Greetings and welcome!

I saw that both Iron Snowshoe and Paul Bunyan clubs groomed last night or yesterday. Both showed better than expected results.  The trails along F between here and Lakewood looked nice in most spots, and like ice with a little snow on top in others. The sub-inch of snow that we had was not enough to heal bare roads, fields, and driveways, though it covered them a bit. As Slug mentioned in his comment today, 1″ down, 5 more would do it.

The storm for next weekend is still on track and still showing up as snow. I see it for about a 3-6 storm. There is another one showing up the Tuesday after that with another 3-6+, and yet another behind that. It is a nice cartoon, let’s hope that it plays out.

Nathan left an interesting comment this morning. Since I’d rather do this than the work in front of me, let’s address it.

Nathan Says:
January 7th, 2011 at 4:45 pm Ray, Could you make a quick link for us to use for the GFS model you use. The NCEP page is very confusing. Also your link for the Unisys Forecast Models is broken or they have changed their page. I can get to the Prec/Pres 10 day loop here..

First of all, thanks for the comment.

I use the NCEP GFS for a couple of reasons. One is that it updates the fastest that isn’t behind a pay wall. Apparently the TV weather guys get theirs an hour or two faster.

The other reason is that it goes 16 days out rather than the seven or ten that most GFS sites use. Certainly the 16 day version is lower resolution at the longer time frames, but sometimes the weather has us looking that far out for a glimmer of hope.

I looked around quickly and didn’t find a better one, so let’s take a walk through this one.

When you go to the NCEP page there are a series of models offered (#2). I use mostly the NAM, the GFS, and the RUC. The NAM works pretty well for the 4-5 day range. The GFS goes out 16 days. Those two update 4 times a day. The RUC is a very short term model updated hourly, that only reaches out about 6 hours. It is useful for when the storms are here.

In #1 below it shows the last 4 model run times. Keep in mind that we are GMT -6, and that 18 UTC is noon CST. #3 gives you the date and the resolution that you want the model displayed  in, in my case usually medium.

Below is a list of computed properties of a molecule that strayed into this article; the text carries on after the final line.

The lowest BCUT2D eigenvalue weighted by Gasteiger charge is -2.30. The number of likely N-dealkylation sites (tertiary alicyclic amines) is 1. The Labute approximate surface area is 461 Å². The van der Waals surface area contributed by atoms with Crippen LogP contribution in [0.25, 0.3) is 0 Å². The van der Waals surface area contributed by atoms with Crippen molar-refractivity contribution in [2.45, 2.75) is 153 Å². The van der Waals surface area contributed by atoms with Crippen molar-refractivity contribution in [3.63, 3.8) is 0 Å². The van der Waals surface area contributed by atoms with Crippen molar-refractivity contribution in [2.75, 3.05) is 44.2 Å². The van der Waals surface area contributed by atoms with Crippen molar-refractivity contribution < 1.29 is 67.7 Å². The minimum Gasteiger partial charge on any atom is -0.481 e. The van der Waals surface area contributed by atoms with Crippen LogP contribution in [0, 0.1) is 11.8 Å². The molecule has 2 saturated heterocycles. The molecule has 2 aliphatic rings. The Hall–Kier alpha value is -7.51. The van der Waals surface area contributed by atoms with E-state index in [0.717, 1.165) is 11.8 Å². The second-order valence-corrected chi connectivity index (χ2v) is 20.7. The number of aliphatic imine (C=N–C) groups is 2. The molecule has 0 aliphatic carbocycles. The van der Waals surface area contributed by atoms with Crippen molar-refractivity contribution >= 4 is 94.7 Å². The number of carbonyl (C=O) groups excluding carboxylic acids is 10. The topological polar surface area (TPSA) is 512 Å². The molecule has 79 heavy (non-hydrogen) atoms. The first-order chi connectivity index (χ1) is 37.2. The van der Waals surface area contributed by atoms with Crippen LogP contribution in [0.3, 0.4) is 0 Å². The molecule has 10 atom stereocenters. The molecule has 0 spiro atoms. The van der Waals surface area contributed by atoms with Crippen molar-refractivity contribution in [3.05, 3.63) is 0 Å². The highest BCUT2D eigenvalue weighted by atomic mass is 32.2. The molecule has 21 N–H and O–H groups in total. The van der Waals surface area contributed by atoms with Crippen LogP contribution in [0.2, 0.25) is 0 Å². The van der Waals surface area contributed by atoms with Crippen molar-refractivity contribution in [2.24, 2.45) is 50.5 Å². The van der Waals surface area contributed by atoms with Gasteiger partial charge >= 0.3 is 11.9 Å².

So you click through the latest GFS, which is the 18UTC (noon) version, in medium, the next column left of the #3. Up comes this page..

My first stop is the 850mb Temp, MSLP, and 6 hr Precip box, #1.

The 850mb Temp is useful for telling where the rain/snow line is. It is the temp about 3,500-5,000 feet up in the atmosphere. MSLP is Mean Surface Level Pressure, showing the various high and low pressure surface systems. The 6 hour precip is just that, but expressed in rainfall equivalent. Usually a 10 or 12x multiplier works around here to convert it to snow.

So I’m at the 850mb Temp, MSLP, and 6 hr Precip box. If I have a certain time I am checking on I pick that, otherwise I run the loop, #3.

I can check the expected precip (QPF) of the storm by going to #2 and looking back at the storm’s collective rainfall. In other words if the storm will clear us by 72 hours out, I can go to hour 72 and look at the previous 24, 48 or 60 hours to see what the total precip for that storm or time frame will be.

So I am looking at next Saturday’s 6am frame 168 hours out. What does this tell me?

1) It is a 1000mb storm (MSLP). Not big, not tiny. The isobars, the circular lines, show me the pressure gradient. If they are close together, expect a strong storm and a lot of wind. This one is so so. There will be some wind, but not the 60mph stuff.

2) The low is tracking over far NW WI, usually not good for us. We want the L between about Green Bay and Chicago. If it is too far west, we get rain.

3) The color shading tells me that those 6 hours could bring 0.1-0.25″ of rainfall equivalent, or 1-3″ of snow.

4) The 850mb temp lines, outlined so subtly in pink, show the upper air temperatures. For theprecip to be  snow we want to see about -4C or colder on the 850mb temp. In this case we are closer to the -10C line than the 0C line, putting us probably in the snow side. Based on this map, I’d expect the rain/snow line to be between Sheboygan and Green Bay.

Got all of that? Good, there is a quiz later, and the grade goes on your permanent record..

Again this isn’t a definitive thesis on forecast models, but rather a little guidance. I encourage you to study up on it on your own if it interests you. Personally I find weather pretty fascinating. Eventually there is some physics involved, but when learning about stuff like CAPEs it isn’t boring.

OK so I promised a quiz later and here we are. Looking at this map, how much rain or snow will we see here, and will it be rain or snow??

If you answered 1-3″ of snow, you got it right. The -10C line right over us makes snow a good bet, and being in the 0.1-0.25″ band gives us 1-3″ of snow. In this case the 3-6 band is pretty close, so it may merit an upgrade to a 2-4 or 3-6 storm for those 6 hours. I guess that we will find out for sure next Saturday.

Have a good weekend and thank you for visiting!